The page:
Every group has its snobs. Each group forgets that it has its prejudices. Gladly, we can learn from our mistakes, and in this particular failing, we can sometimes receive a simple reminder and not a bump on the head.
We were a group of young musicians that year, long ago. We’d been playing or singing with varying degrees of instruction and diligence for little more than a decade. We knew and loved the great pieces of classical music. We thought we knew them, more accurately.
The Chicago Symphony was coming to Austin, and we were most eager to hear them. In Texas, the opportunity to hear fine groups, when we were young, came rarely. Not to slight local groups, or indeed the ones we ourselves played in, but we knew that we were in for a treat. Chicago. Perhaps the best symphony in the world.
We sat down and opened our programs. In a word, we were disappointed. Here we had the best symphony, and the featured piece was Beethoven’s Fifth Symphony. Our eyebrows raised, our foreheads furrowed, our hopes fell. It’s a great one, to be sure. We’d all played it or, for the singers, heard it. We had laughed at PDQ Bach’s version (One of the narrators here is Gifford Nielsen, a member of my church and a famous quarterback who once was asked to speak when I was scheduled. Imagine. He was gracious about it, as was I. 1981, San Angelo, Texas. Another story, as we say.)
It wasn’t that we were thinking it was trite, exactly. Perhaps we were hoping for the emotional roller coaster of Shostakovich, the warm and subtle harmonies of Brahms, the mysterious drama of Mahler, or the wit and energy of Hindemith. Bruckner even, who still confused us a bit. Beethoven, we thought, could be played by anyone, well enough.
And then we heard the first notes. Familiar, yes. Expected, no. The director and the performers knew something about this piece that we did not. Call it talent or experience, depth or height or width. It didn’t matter to us any longer. The Chicago Symphony gave a performance of such clarity and beauty, apparent even to some foolish young musicians, that we could scarcely breathe. (You can watch Sir George Solti and the Chicago here, years later, of course.)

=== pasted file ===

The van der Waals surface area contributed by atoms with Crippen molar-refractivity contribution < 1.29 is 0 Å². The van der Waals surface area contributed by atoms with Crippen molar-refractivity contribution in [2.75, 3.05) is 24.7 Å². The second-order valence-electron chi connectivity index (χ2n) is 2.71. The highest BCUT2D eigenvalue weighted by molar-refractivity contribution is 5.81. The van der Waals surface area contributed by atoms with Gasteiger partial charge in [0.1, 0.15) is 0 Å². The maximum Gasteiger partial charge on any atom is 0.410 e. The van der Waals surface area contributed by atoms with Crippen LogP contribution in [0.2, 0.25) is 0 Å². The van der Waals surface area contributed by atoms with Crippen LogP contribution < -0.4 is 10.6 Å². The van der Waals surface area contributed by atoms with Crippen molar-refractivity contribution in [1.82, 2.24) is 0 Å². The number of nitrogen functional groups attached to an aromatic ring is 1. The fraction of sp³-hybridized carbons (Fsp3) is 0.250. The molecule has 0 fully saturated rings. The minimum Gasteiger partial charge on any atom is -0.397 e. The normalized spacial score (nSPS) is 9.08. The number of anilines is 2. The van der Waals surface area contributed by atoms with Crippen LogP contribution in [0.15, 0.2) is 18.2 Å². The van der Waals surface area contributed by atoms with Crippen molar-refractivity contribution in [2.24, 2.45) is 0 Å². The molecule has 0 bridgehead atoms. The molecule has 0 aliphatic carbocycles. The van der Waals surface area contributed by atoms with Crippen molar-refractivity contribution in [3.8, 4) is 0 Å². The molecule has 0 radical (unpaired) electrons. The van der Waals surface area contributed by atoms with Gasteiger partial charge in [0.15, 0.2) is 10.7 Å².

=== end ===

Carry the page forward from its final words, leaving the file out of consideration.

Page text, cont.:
Obvious lesson: Don’t be snobby. Listen (or look or read) with an open mind. Perhaps the inclination fades with age, but that is certainly not a given. A friend told me of an incident in which a couple he was with looked at a room full of people at a fine restaurant and declared that no one was there. Two hundred perfectly nice people but none who were anybodies.
The second lesson is less obvious but more important: The ease of the way has little to do with the importance of the destination. As familiar as the Fifth might be, and as little difficulty as it demands of the player, its message transcends its ease. We must never take for granted that anything—events, decisions, works of art, advice, principles—is not useful or wise or excellent simply because it is accessible or obvious or easy. And that, my friends, is one way beauty can be truth.